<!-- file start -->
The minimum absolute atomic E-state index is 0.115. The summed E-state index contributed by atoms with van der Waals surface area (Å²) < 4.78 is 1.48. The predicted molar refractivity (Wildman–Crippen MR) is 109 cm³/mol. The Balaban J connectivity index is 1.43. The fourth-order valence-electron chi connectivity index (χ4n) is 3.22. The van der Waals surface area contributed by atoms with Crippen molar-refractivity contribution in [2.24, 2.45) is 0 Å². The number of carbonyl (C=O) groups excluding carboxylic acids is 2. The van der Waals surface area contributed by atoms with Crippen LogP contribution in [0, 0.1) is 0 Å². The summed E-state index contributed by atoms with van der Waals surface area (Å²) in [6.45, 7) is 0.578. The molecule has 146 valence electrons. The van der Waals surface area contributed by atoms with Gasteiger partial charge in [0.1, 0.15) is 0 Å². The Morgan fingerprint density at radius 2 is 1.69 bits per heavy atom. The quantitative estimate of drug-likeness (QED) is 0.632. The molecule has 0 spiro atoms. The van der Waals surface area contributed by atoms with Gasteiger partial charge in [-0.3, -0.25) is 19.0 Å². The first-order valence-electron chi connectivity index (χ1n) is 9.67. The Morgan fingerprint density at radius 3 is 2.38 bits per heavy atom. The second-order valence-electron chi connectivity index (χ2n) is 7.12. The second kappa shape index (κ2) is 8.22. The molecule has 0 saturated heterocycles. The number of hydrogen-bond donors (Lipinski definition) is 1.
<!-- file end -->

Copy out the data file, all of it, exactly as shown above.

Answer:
The minimum absolute atomic E-state index is 0.115. The summed E-state index contributed by atoms with van der Waals surface area (Å²) < 4.78 is 1.48. The predicted molar refractivity (Wildman–Crippen MR) is 109 cm³/mol. The Balaban J connectivity index is 1.43. The fourth-order valence-electron chi connectivity index (χ4n) is 3.22. The van der Waals surface area contributed by atoms with Crippen molar-refractivity contribution in [2.24, 2.45) is 0 Å². The number of carbonyl (C=O) groups excluding carboxylic acids is 2. The van der Waals surface area contributed by atoms with Crippen LogP contribution in [0, 0.1) is 0 Å². The summed E-state index contributed by atoms with van der Waals surface area (Å²) in [6.45, 7) is 0.578. The molecule has 146 valence electrons. The van der Waals surface area contributed by atoms with Gasteiger partial charge in [0.1, 0.15) is 0 Å². The Morgan fingerprint density at radius 2 is 1.69 bits per heavy atom. The quantitative estimate of drug-likeness (QED) is 0.632. The molecule has 0 spiro atoms. The van der Waals surface area contributed by atoms with Gasteiger partial charge in [-0.3, -0.25) is 19.0 Å². The first-order valence-electron chi connectivity index (χ1n) is 9.67. The Morgan fingerprint density at radius 3 is 2.38 bits per heavy atom. The second-order valence-electron chi connectivity index (χ2n) is 7.12. The second kappa shape index (κ2) is 8.22. The molecule has 0 saturated heterocycles. The number of hydrogen-bond donors (Lipinski definition) is 1.